Monsoon season

They say Thailand has three seasons: hot, hotter, and hot and rainy. The third seems to have arrived early this year, just in time for my friend Jen's visit from Atlanta. I met up with her after classes for an afternoon neither of us will soon forget. It began with a visit to a beautiful old Hindu temple and then across the street to one of my favorite art galleries, Kathmandu. Here's Jen checking out some art in the gorgeous upstairs section:

Jen's guidebook led us on a wild goose chase for an Indian restaurant. Before we could find it, the sky opened up for a downpour that renders an umbrella useless. We ducked for cover on one of the scary green buses (known for barely slowing to a full stop). Rode that for a while, missed a good stop, and finally got off and went inside an ice cream shop. The owners were in a state about something and upon closer inspection, we quickly exited - water was leaking on their karaoke machine, causing it to smoke. We walked on and finally made it to a skytrain station. The night ended with our soggy selves over plates of mango and sticky rice. Read more on Jen’s always-interesting, often hunger-inducing blog featuring tales of her many travel and culinary adventures. This girl loves food like I do!


Blasted Songkran

Daniel watching the colors of Thailand flash by on the way to Kanchanaburi

If I hadn’t written off Songkran by the time it ended in Bangkok (which I had), I'm certainly over it now. The holiday ended on a Tuesday in Bangkok, but who knew that the folks in Kanchanaburi were celebrating it Wednesday (the day we arrived) and Thursday? Well, lots of people. But not me. And not the friend I traveled with. When our sawngthaew, which was to take us from bus stop to guesthouse, stopped at the edge of the madness because it couldn’t go any further, Daniel's eyes widened in disbelief. “Can’t it just be over?” he wailed. “It’s like being stuck in a movie and they keep making horrible sequels.” We booked a room at the only guesthouse we could get to, but by the next day the mayhem had spread so that we were in the middle of it. There was no way out but through it, so we arrived at the River Kwai Bridge wet, plastered (not the drunk kind, but the literal kind) and tired of being touched by strangers. The streets finally quieted around eight that night (with the help of police) and we could really begin to enjoy this scenic river town.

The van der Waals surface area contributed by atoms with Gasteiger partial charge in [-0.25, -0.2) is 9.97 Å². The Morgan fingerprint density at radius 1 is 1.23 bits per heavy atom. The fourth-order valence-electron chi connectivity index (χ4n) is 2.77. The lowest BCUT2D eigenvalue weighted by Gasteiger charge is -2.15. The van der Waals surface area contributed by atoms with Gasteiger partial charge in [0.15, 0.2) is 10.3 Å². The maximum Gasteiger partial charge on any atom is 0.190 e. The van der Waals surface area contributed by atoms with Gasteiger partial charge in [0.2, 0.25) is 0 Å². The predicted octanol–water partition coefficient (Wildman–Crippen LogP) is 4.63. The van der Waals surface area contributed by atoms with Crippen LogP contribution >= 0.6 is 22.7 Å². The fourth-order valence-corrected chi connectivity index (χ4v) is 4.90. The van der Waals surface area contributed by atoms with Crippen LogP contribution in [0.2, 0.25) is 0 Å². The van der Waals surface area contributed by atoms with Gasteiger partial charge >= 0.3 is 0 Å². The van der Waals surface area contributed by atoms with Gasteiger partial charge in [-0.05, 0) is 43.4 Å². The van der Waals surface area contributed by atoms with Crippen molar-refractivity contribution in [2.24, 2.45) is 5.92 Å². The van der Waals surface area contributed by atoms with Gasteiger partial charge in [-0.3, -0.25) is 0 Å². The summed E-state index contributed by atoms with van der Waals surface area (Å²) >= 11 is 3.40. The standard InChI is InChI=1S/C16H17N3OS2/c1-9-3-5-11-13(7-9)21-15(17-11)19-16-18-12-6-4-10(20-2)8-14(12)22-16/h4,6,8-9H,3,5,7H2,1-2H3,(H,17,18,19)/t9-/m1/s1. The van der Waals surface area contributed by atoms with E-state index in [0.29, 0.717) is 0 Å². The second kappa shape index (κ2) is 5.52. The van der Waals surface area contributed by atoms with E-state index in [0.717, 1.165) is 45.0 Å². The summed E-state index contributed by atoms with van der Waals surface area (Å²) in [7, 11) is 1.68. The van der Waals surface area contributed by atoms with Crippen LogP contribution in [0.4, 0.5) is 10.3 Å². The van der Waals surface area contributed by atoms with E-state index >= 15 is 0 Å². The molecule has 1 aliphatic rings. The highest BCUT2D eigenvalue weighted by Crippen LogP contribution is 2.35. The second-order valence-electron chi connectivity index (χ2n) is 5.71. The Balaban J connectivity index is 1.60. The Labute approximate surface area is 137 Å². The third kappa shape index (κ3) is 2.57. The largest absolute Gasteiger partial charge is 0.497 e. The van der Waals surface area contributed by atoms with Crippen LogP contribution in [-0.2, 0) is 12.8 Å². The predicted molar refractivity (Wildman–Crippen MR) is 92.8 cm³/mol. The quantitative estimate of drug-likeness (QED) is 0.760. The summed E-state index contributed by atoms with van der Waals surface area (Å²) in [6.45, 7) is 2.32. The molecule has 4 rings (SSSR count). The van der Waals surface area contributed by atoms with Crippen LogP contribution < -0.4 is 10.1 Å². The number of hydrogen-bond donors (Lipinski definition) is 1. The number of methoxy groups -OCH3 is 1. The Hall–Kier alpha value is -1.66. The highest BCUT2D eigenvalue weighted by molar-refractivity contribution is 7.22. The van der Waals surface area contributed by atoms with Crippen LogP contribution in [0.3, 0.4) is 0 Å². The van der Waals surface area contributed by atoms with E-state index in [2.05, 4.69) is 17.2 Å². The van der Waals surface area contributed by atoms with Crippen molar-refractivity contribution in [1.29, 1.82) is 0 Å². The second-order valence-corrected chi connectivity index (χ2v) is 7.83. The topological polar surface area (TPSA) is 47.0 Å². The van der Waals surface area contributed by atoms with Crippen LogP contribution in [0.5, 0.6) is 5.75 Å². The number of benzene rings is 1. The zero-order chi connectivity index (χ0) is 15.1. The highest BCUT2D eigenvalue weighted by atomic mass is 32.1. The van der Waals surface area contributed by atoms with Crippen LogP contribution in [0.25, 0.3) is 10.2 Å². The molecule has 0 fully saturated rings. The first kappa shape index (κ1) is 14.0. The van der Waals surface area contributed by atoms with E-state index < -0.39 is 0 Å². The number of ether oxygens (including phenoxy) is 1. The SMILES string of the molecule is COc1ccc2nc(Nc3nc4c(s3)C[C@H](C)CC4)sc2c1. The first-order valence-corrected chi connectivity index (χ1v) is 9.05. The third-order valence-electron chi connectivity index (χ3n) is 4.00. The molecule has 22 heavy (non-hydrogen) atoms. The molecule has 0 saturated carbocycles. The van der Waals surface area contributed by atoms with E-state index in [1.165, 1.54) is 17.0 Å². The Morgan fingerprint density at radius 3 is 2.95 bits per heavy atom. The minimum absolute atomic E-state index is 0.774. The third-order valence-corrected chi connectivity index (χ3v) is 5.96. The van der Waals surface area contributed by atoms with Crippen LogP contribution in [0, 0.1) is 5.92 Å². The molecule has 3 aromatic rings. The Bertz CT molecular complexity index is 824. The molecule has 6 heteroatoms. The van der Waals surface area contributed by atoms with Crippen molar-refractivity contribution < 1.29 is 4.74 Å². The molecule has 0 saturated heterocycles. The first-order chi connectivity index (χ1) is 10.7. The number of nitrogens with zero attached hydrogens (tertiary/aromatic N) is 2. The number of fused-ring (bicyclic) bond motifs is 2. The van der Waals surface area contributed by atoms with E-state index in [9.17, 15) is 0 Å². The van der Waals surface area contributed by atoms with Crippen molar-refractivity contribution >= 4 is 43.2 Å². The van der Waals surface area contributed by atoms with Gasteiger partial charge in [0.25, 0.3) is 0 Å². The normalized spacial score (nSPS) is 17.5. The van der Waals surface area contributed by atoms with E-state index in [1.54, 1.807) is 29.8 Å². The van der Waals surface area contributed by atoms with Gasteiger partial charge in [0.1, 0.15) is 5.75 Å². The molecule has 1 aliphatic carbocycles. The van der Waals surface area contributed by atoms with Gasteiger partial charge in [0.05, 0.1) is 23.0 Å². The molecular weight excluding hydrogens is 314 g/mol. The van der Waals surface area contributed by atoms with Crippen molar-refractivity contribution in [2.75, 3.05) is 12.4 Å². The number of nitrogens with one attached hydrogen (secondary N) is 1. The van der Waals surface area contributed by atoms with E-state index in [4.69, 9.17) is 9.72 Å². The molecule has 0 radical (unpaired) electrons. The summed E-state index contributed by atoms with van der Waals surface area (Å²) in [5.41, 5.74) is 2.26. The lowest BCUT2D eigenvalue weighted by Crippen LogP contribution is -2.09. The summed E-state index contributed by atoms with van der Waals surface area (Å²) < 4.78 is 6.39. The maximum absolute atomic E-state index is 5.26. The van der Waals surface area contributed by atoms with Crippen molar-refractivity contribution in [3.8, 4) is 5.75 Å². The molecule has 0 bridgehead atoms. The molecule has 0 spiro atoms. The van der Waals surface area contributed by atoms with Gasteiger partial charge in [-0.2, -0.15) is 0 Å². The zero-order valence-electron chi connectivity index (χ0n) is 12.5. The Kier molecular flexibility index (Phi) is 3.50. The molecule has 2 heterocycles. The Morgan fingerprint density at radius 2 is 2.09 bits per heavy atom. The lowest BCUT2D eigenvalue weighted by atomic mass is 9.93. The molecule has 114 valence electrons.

A citrus and mint salad with a delectable dessert made of black beans and coconut.

Stairs that lead to a bat cave that leads to a floating nun.


Happy Thai New Year

Or Sawatdee Bee Mai Thai. A friend and I joined droves of others on Khao San road Saturday night, the eve of Sangkran. We had just stepped out of a taxi when a passerby initiated me by cupping my face with her plaster-covered hands. “Happy new year!” Minutes later we were lost in the throng, at the mercy of better-armed revelers with their buckets of water, spray guns and bowls of plaster. After a while of strangers smearing our faces with the white concoction, we escaped down a side street and bought a banana crepe and mango with sticky rice and coconut milk, a popular Thai dessert that will make you fall in love with this country. Oh, how I love all the street food. An article in the Bangkok Post today reported that sidewalk vendors on Khao San road could be losing millions of baht because their food is too soaked to sell. Songkran was not always such a chaotic spectacle. Even just a decade ago, so I hear, it was still limited to the gentle sprinkling of water on others to symbolically wash away the bad. Now it’s almost impossible to not participate unless you hermit yourself away for a few days. Plaster has been added to the hysteria because monks use it to mark blessings.